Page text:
Freezing Vegetables A to Z

 

Here is some practical advice on preparing and freezing vegetables from Carolyn Humphries’ How to Freeze, which is packed with information on all aspects of freezing.


Blanching

Blanching is essential when preparing vegetables for freezing. It destroys enzymes that would otherwise cause the vegetables to deteriorate quickly. Blanching helps to keep their colour, texture and flavour and to retain their vitamin C content.

Prepare the vegetables. Bring a large pan of water to the boil. Plunge up to 450 g/1 lb vegetables at a time into the water. Bring back to the boil quickly and boil for the exact recommended time. Drain immediately and plunge the vegetables into a bowl of iced water to cool them as quickly as possible. As soon as they are cool, drain and pat dry on kitchen paper. Pack in polythene bags in convenient quantities.

Remove the air, seal, label and freeze.

Deep-freezing
Deep-freezing preserves food by reducing the temperature so that bacteria cannot grow and chemical changes are halted. However, freezing does not kill micro-organisms, it simply keeps them in suspended animation, so that as soon as the food is thawed, these processes start up again, and the food will deteriorate as quickly as before it was frozen. For this reason, food should be cooked and eaten as soon as possible after defrosting.

Your freezer should be kept at –18ºC/0ºF and food is fast-frozen at –25 to –30ºC/–13 to –22ºF. Commercially deep-frozen foods are blast-frozen at temperatures as low as –73ºC/–100ºF.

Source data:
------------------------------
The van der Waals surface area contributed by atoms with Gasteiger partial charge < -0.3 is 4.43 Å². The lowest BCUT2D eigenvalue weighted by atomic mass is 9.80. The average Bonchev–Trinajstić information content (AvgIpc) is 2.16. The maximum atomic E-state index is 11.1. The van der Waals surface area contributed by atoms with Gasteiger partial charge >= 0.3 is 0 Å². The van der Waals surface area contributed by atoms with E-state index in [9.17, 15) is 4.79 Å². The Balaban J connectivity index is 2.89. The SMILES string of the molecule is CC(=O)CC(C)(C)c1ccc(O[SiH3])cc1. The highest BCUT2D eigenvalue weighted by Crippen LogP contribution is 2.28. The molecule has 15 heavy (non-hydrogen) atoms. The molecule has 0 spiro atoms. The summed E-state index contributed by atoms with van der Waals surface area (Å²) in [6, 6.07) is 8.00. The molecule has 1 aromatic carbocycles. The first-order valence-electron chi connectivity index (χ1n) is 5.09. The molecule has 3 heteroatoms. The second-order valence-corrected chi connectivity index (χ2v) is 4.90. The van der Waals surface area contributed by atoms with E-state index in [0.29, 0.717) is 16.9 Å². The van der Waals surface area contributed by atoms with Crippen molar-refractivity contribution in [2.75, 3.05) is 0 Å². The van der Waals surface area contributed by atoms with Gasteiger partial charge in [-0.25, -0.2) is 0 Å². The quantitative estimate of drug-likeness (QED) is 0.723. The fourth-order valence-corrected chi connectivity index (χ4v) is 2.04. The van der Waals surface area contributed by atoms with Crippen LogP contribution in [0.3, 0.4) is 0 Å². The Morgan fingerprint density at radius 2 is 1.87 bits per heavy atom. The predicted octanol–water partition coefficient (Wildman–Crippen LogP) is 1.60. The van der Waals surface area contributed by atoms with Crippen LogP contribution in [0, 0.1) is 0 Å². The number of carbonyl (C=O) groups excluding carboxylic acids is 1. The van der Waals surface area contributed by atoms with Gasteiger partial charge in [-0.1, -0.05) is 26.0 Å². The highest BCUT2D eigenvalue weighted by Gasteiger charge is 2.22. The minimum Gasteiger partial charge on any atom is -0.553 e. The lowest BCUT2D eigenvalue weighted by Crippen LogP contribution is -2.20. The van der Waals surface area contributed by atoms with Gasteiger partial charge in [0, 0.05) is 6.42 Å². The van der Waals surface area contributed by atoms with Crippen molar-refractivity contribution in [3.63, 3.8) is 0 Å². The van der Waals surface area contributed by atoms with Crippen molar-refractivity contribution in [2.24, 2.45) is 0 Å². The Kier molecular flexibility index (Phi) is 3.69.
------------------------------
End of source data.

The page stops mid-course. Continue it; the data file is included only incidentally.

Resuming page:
Dry-freezing

This is a very quick way of preserving fruit or vegetables without adding liquid. Prepare the fruit or vegetables, then pack in rigid containers. Fruits can be layered with sugar, if appropriate. Remove the air, seal the containers, label and freeze.

Open-freezing
Open-freezing prevents the top of the food – such as a sauce topping on cooked dishes like lasagne or an iced (frosted) cake – being damaged by wrappers. It may also be used when you want frozen food to be free-flowing.

Made-up dishes: Simply freeze, unwrapped, in the container in which they were cooked. The dish may be lined with foil first so that it can be removed once frozen. When firm, remove the cooking dish, if liked, wrap the food securely in foil or a polythene bag, remove the air, seal, label and return to the freezer.

Free-flow foods: This is suitable for small fruits, vegetables, grated cheese, etc. Spread the food out in a single layer on a baking (cookie) sheet. Place in the freezer until firm. Tip into rigid containers or polythene bags. Remove the air, seal, label and return to the freezer.
    
Purée-freezing

Many fruit and vegetables can be puréed for freezing. This takes up less space and is ideal for those that would need puréeing before use in made-up dishes or sauces.
Cook, if necessary. Juicy fruits can be puréed raw. Purée in a blender or food processor, then pass through a sieve (strainer), if necessary, to remove any seeds or strings. Sweeten the purée with sugar, if appropriate. Other flavourings (e.g. cinnamon in fruits) should be added when the purée has defrosted. Pack in convenient quantities in rigid containers, leaving 2.5 cm/1 in headspace. Remove the air, seal, label and freeze.

Click on your chosen vegetable to see the freezing instructions.

Click here to buy this handy reference book packed with everything you need to know about freezing your home-grown produce - and a lot more besides!